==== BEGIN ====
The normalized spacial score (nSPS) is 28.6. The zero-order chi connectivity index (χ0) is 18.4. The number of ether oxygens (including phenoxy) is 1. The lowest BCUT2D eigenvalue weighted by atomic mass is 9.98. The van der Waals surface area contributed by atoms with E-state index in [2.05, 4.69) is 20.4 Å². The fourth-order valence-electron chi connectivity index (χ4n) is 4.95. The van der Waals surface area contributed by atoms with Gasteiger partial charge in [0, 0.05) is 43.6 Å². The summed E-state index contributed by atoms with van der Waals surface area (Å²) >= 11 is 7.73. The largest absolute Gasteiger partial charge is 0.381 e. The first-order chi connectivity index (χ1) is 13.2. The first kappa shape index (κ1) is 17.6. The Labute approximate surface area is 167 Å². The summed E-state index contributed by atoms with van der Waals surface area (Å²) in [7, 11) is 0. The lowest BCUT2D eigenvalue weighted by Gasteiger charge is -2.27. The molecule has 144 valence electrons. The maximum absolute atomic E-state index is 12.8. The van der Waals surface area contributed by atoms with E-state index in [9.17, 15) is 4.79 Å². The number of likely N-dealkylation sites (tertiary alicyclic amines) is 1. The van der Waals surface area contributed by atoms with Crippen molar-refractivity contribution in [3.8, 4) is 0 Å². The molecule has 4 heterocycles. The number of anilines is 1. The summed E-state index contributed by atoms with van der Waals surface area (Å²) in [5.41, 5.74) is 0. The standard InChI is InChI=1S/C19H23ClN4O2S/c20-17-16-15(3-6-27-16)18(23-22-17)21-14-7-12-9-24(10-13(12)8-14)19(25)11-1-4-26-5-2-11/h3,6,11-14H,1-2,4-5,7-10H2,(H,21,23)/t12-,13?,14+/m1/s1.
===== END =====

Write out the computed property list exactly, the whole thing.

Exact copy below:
The normalized spacial score (nSPS) is 28.6. The zero-order chi connectivity index (χ0) is 18.4. The number of ether oxygens (including phenoxy) is 1. The lowest BCUT2D eigenvalue weighted by atomic mass is 9.98. The van der Waals surface area contributed by atoms with E-state index in [2.05, 4.69) is 20.4 Å². The fourth-order valence-electron chi connectivity index (χ4n) is 4.95. The van der Waals surface area contributed by atoms with Gasteiger partial charge in [0, 0.05) is 43.6 Å². The summed E-state index contributed by atoms with van der Waals surface area (Å²) >= 11 is 7.73. The largest absolute Gasteiger partial charge is 0.381 e. The first-order chi connectivity index (χ1) is 13.2. The first kappa shape index (κ1) is 17.6. The Labute approximate surface area is 167 Å². The summed E-state index contributed by atoms with van der Waals surface area (Å²) in [7, 11) is 0. The lowest BCUT2D eigenvalue weighted by Gasteiger charge is -2.27. The molecule has 144 valence electrons. The maximum absolute atomic E-state index is 12.8. The van der Waals surface area contributed by atoms with E-state index in [9.17, 15) is 4.79 Å². The number of likely N-dealkylation sites (tertiary alicyclic amines) is 1. The van der Waals surface area contributed by atoms with Crippen molar-refractivity contribution in [3.8, 4) is 0 Å². The molecule has 4 heterocycles. The number of anilines is 1. The summed E-state index contributed by atoms with van der Waals surface area (Å²) in [5.41, 5.74) is 0. The standard InChI is InChI=1S/C19H23ClN4O2S/c20-17-16-15(3-6-27-16)18(23-22-17)21-14-7-12-9-24(10-13(12)8-14)19(25)11-1-4-26-5-2-11/h3,6,11-14H,1-2,4-5,7-10H2,(H,21,23)/t12-,13?,14+/m1/s1.